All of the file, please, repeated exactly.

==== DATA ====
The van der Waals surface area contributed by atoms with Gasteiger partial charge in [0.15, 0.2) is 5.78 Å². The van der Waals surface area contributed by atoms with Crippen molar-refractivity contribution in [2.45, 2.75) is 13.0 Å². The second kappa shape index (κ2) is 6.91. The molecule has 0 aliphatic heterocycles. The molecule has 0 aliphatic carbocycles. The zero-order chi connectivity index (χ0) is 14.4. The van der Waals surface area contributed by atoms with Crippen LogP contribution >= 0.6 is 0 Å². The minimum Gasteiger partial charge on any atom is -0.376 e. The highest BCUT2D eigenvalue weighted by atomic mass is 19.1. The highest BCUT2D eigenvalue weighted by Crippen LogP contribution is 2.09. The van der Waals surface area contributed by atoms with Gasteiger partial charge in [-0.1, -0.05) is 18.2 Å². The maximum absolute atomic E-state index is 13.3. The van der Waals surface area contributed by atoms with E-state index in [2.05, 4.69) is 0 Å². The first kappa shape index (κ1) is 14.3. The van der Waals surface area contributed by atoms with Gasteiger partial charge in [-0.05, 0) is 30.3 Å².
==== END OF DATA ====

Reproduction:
The van der Waals surface area contributed by atoms with Gasteiger partial charge in [0.15, 0.2) is 5.78 Å². The van der Waals surface area contributed by atoms with Crippen molar-refractivity contribution in [2.45, 2.75) is 13.0 Å². The second kappa shape index (κ2) is 6.91. The molecule has 0 aliphatic heterocycles. The molecule has 0 aliphatic carbocycles. The zero-order chi connectivity index (χ0) is 14.4. The van der Waals surface area contributed by atoms with Crippen LogP contribution >= 0.6 is 0 Å². The minimum Gasteiger partial charge on any atom is -0.376 e. The highest BCUT2D eigenvalue weighted by atomic mass is 19.1. The highest BCUT2D eigenvalue weighted by Crippen LogP contribution is 2.09. The van der Waals surface area contributed by atoms with Gasteiger partial charge in [-0.1, -0.05) is 18.2 Å². The maximum absolute atomic E-state index is 13.3. The van der Waals surface area contributed by atoms with E-state index in [2.05, 4.69) is 0 Å². The first kappa shape index (κ1) is 14.3. The van der Waals surface area contributed by atoms with Gasteiger partial charge in [-0.05, 0) is 30.3 Å².